On Friday, 40 years after Emergency was imposed in India, veteran journalist Coomi Kapoor revived its memories with the launch of her book The Emergency at Taj Mahal Hotel, Mansingh Road, in Delhi. Kapoor, Consulting Editor with The Indian Express, said the book was an effort to “fill the gaps” that exist about the period. “The price of freedom is eternal vigilance,” she added, encapsulating the greatest learnings from the era.
Senior journalists, bureaucrats and politicians such as Ravi Shankar Prasad made up the bulk of the audience, though one also spotted cardiac surgeon Naresh Trehan and photographer Raghu Rai in the front row. Finance Minister Arun Jaitley, journalists Kuldip Nayar and Swapan Dasgupta and lawyer Anil Divan were on the dais to launch the book and discuss the issue.
“What I remember about the Emergency is how institutions got diluted. Today, I find that institutions are getting diluted again,” Nayar said. Stating that he did not think Emergency can happen again, Nayar added that if it were to, “people will be on to the streets”. Divan recalled that “one of the amendments made by Mrs Gandhi to validate her election was retrospectively amending the election laws”. “So Jagmohanlal Sinha (the judge who gave the ruling invalidating the election of the then Prime Minister Indira Gandhi) had held that these were the electoral offences, corrupt offences which were committed, therefore, she was disqualified,” Divan said, adding that “there was a very strong move to probably move to a presidential form of government”.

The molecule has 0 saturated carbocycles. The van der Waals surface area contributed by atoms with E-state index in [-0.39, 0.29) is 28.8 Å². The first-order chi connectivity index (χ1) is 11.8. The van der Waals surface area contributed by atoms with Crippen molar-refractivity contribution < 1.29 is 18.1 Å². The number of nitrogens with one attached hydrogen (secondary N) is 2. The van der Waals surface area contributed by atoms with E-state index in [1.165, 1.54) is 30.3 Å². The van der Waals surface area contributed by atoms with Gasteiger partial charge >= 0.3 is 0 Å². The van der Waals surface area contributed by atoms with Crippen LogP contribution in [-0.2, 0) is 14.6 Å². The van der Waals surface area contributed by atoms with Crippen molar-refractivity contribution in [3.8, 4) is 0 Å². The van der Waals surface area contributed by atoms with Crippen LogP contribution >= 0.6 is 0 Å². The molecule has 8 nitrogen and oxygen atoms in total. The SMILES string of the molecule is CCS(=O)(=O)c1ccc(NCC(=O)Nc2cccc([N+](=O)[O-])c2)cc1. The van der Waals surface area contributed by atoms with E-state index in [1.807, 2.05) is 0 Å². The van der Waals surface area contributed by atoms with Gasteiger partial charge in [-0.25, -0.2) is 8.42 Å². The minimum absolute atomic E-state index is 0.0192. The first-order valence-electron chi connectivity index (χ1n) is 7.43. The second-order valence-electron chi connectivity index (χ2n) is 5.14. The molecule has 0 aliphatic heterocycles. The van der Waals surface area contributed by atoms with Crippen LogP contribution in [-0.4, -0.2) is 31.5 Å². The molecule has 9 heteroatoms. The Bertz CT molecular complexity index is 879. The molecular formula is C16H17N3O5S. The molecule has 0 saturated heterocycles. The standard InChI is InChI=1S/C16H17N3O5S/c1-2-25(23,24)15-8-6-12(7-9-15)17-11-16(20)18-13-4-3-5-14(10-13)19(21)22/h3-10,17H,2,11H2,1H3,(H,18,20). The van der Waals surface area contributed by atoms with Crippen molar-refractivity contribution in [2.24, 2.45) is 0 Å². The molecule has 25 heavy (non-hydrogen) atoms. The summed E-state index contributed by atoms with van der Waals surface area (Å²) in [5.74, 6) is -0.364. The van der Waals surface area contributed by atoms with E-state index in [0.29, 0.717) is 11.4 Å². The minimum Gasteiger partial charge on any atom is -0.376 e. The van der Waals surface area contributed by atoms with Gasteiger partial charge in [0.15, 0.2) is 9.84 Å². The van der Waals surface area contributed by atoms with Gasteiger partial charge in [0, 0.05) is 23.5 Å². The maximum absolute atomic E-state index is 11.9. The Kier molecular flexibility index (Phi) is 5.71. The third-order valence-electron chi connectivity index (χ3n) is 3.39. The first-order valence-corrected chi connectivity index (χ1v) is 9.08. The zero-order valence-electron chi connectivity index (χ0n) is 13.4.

“I am hoping that the journalists of today remember that the Emergency was a watershed. Those who, at that time, stood up, will always be remembered. Those who didn’t, no history would remember them,” Nayar added. To this, Dasgupta, who was moderating the discussion, said, “Those who stood up will be remembered. Those who kept quiet will be forgotten. But what about those who cheered on the Emergency?”